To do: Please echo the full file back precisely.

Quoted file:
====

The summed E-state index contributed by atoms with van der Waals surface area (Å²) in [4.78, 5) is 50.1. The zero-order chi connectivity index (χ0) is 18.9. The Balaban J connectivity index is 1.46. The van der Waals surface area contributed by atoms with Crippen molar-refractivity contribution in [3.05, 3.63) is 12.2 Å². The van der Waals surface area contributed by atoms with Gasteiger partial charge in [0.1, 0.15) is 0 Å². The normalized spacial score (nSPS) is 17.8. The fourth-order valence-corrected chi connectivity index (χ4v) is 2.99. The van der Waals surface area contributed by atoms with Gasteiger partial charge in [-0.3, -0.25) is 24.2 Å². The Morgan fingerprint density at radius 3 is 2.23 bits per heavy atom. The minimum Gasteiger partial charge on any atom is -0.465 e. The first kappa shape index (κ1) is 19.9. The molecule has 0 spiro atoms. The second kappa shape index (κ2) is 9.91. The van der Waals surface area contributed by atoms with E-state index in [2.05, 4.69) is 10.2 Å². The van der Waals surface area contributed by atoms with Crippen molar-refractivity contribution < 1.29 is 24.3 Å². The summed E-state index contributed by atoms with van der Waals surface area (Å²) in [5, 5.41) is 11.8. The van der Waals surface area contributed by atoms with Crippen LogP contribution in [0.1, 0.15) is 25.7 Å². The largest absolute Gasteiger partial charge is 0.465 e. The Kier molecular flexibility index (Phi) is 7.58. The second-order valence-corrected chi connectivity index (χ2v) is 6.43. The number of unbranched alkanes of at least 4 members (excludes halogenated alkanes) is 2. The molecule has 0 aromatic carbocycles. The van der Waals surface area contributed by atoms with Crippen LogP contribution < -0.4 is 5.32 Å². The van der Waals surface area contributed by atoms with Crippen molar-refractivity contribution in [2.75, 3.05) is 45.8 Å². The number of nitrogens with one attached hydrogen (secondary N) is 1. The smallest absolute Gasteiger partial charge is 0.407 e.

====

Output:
The summed E-state index contributed by atoms with van der Waals surface area (Å²) in [4.78, 5) is 50.1. The zero-order chi connectivity index (χ0) is 18.9. The Balaban J connectivity index is 1.46. The van der Waals surface area contributed by atoms with Crippen molar-refractivity contribution in [3.05, 3.63) is 12.2 Å². The van der Waals surface area contributed by atoms with Gasteiger partial charge in [0.1, 0.15) is 0 Å². The normalized spacial score (nSPS) is 17.8. The fourth-order valence-corrected chi connectivity index (χ4v) is 2.99. The van der Waals surface area contributed by atoms with Gasteiger partial charge in [-0.3, -0.25) is 24.2 Å². The Morgan fingerprint density at radius 3 is 2.23 bits per heavy atom. The minimum Gasteiger partial charge on any atom is -0.465 e. The first kappa shape index (κ1) is 19.9. The molecule has 0 spiro atoms. The second kappa shape index (κ2) is 9.91. The van der Waals surface area contributed by atoms with E-state index in [2.05, 4.69) is 10.2 Å². The van der Waals surface area contributed by atoms with Crippen molar-refractivity contribution < 1.29 is 24.3 Å². The summed E-state index contributed by atoms with van der Waals surface area (Å²) in [5, 5.41) is 11.8. The van der Waals surface area contributed by atoms with Crippen LogP contribution in [0.1, 0.15) is 25.7 Å². The largest absolute Gasteiger partial charge is 0.465 e. The Kier molecular flexibility index (Phi) is 7.58. The second-order valence-corrected chi connectivity index (χ2v) is 6.43. The number of unbranched alkanes of at least 4 members (excludes halogenated alkanes) is 2. The molecule has 0 aromatic carbocycles. The van der Waals surface area contributed by atoms with Crippen LogP contribution < -0.4 is 5.32 Å². The van der Waals surface area contributed by atoms with Crippen molar-refractivity contribution in [2.75, 3.05) is 45.8 Å². The number of nitrogens with one attached hydrogen (secondary N) is 1. The smallest absolute Gasteiger partial charge is 0.407 e.